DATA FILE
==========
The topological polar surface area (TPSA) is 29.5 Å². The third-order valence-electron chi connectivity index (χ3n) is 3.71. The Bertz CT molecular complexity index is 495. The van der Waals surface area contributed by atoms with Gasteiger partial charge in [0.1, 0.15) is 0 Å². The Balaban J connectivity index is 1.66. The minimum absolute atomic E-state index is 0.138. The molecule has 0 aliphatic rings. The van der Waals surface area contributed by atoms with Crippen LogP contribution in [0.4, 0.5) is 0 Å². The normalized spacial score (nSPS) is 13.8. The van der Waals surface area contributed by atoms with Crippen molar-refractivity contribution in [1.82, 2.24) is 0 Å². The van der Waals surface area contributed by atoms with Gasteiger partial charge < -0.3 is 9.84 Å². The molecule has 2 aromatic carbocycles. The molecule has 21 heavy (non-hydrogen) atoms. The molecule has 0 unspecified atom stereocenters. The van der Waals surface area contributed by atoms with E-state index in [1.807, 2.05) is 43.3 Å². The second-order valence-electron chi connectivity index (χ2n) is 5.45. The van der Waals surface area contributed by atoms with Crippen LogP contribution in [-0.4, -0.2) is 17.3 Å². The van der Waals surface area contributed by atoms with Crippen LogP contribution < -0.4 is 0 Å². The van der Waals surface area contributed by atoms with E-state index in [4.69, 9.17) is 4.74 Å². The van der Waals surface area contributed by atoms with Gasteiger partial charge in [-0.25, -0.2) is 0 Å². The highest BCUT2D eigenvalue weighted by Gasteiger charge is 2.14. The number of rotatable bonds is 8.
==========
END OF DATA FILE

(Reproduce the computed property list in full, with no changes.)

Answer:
The topological polar surface area (TPSA) is 29.5 Å². The third-order valence-electron chi connectivity index (χ3n) is 3.71. The Bertz CT molecular complexity index is 495. The van der Waals surface area contributed by atoms with Gasteiger partial charge in [0.1, 0.15) is 0 Å². The Balaban J connectivity index is 1.66. The minimum absolute atomic E-state index is 0.138. The molecule has 0 aliphatic rings. The van der Waals surface area contributed by atoms with Crippen LogP contribution in [0.4, 0.5) is 0 Å². The normalized spacial score (nSPS) is 13.8. The van der Waals surface area contributed by atoms with Crippen molar-refractivity contribution in [1.82, 2.24) is 0 Å². The van der Waals surface area contributed by atoms with Gasteiger partial charge < -0.3 is 9.84 Å². The molecule has 2 aromatic carbocycles. The molecule has 21 heavy (non-hydrogen) atoms. The molecule has 0 unspecified atom stereocenters. The van der Waals surface area contributed by atoms with E-state index in [1.807, 2.05) is 43.3 Å². The second-order valence-electron chi connectivity index (χ2n) is 5.45. The van der Waals surface area contributed by atoms with Crippen LogP contribution in [-0.4, -0.2) is 17.3 Å². The van der Waals surface area contributed by atoms with Crippen LogP contribution < -0.4 is 0 Å². The van der Waals surface area contributed by atoms with E-state index in [4.69, 9.17) is 4.74 Å². The van der Waals surface area contributed by atoms with Gasteiger partial charge in [-0.25, -0.2) is 0 Å². The highest BCUT2D eigenvalue weighted by Gasteiger charge is 2.14. The number of rotatable bonds is 8.